Adults are less likely to get ear infections than children, but they can be more dangerous because of this.
Ear infection in an adult has to be detected and treated by a doctor to avoid problems.
Some persons are more susceptible to ear infections than others because of certain circumstances and behaviors. There are, however, a number of helpful activities that may be performed to prevent and cure the disease. Find out more about them in the next article.
Eustachian tubes extend from the center of the ear to the back of the throat. Fluid from the middle ear drains through this tube. Eustachian tube blockage can lead to fluid accumulation. Infection can result when this happens. When fluid or infection beneath the eardrum does not go away, it becomes a chronic ear infection, which can be quite painful.
A persistent ear infection may be caused by one or more of the following:
- acute otitis media that doesn’t go gone entirely
- Infections of the ear.
When the middle ear or mastoid region becomes inflamed and inflamed, the condition is known as “suppurative chronic otitis,” and it will not go away.
Children’s eustachian tubes are smaller, narrower, and more horizontal than those of adults, making them more susceptible to ear infections. In comparison to acute ear infections, long-term ear infections are quite rare.
Ear infections can be caused by a number of things, including:
- When you’re younger (children aged 6 months to 2 years)
- Child care in a group
- laying down and giving a baby a bottle
- Factors that affect the season (autumn and winter)
- Air pollution has a negative impact on human health (exposure to tobacco smoke or high levels of air pollution).
Symptoms and diagnosis
The following are some of the most common signs and symptoms of middle ear infection:
- An earache is caused by a sensation of pressure or obstruction
- Earache is a painful sensation in the ear that can be acute, dull, or throbbing in nature.
- Hearing is muffled.
- ‘Runny’ ear is a term used to describe discharge from the ear.
- Ear ringing is a common complaint (tinnitus)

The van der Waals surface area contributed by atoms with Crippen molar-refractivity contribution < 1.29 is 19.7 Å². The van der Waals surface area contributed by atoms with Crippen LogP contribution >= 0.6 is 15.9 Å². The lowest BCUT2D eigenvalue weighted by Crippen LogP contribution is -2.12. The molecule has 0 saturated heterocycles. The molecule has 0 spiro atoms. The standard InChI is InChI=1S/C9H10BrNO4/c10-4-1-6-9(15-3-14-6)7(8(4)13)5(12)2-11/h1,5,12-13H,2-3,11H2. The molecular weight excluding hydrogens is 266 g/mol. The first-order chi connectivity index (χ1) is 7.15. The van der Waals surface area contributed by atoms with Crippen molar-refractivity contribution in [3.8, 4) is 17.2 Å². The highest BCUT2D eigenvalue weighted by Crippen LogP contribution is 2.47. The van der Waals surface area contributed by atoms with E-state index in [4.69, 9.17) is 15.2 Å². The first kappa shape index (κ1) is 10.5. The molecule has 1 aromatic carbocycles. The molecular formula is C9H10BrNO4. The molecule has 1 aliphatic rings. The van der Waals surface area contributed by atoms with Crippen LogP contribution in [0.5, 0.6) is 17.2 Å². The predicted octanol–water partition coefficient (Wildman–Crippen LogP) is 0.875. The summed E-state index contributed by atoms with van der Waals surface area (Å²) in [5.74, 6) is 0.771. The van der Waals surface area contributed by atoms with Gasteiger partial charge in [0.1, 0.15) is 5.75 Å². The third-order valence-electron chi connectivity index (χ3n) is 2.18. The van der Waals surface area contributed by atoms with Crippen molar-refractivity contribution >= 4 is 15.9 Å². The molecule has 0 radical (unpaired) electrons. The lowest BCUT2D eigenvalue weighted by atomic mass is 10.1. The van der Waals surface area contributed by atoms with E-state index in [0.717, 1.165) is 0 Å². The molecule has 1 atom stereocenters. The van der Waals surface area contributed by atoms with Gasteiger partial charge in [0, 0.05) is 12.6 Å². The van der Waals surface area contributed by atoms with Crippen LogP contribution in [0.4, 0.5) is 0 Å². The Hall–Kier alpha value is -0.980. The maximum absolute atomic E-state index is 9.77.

- A temperature of 38°C or above is considered a high fever.
- Dizziness or a sense of being off-balance
- Vomiting and diarrhea
Symptoms of an ear infection include excessive sobbing or grizzling, ear touching, and/or ear drainage. An older youngster may exhibit these symptoms or complain of ear pain.
Children with an ear infection or difficulties hearing should be seen by a doctor. Children with an ear injury, hearing loss, or language delay are likely to be sent to an ENT expert (otolaryngologist).
An otoscope is specialist equipment with a light and magnifying lens that looks inside the ear to detect fluid behind the eardrum. A pneumatic otoscope allows the doctor to softly blow air on the eardrum. The air puff should move the eardrum. The eardrum moves very little or hardly at all if the middle ear is full of fluid.
Symptoms of Middle Ear Infections include Earaches. Other reasons for obstruction or earache include ear wax buildup, altitude, and air pressure fluctuations.
Preventing Ear Infections
While most kids have ear infections, parents can help avoid them by:
- Breastfeeding till 6 months old may help reduce ear infections.
- Keep your kids away from smoking. Do not smoke in your house or automobile.
- Always feed your infant with his head up. Neither supporting the bottle nor resting flat should be used. The formula can infect the middle ear.
- Never leave a bottle in the crib for the infant.
- Verify your child’s vaccines.
- Avoid giving your child a pacifier if they have acute otitis media.
- Prepare your youngster for cold and wet weather.
Treating Ear Infections
- Your doctor’s antibiotics
- Pain relief with acetaminophen or ibuprofen. Ask your doctor about the over-the-counter drug dose.
- Follow-up checks are critical to ensure the middle ear fluid has cleared.
What can be happened in the long term?
The majority of ear infections are self-healing, although they might return. An ear infection can lead to these significant complications:
- loss of hearing
- Delay in verbal communication in children
- inflammation of the mastoid bone (an infection of the mastoid bone in the skull)
- a bacterial infection of the brain and spinal cord (a bacterial infection of the membranes covering the brain and spinal cord)
- an eardrum that has been ruptured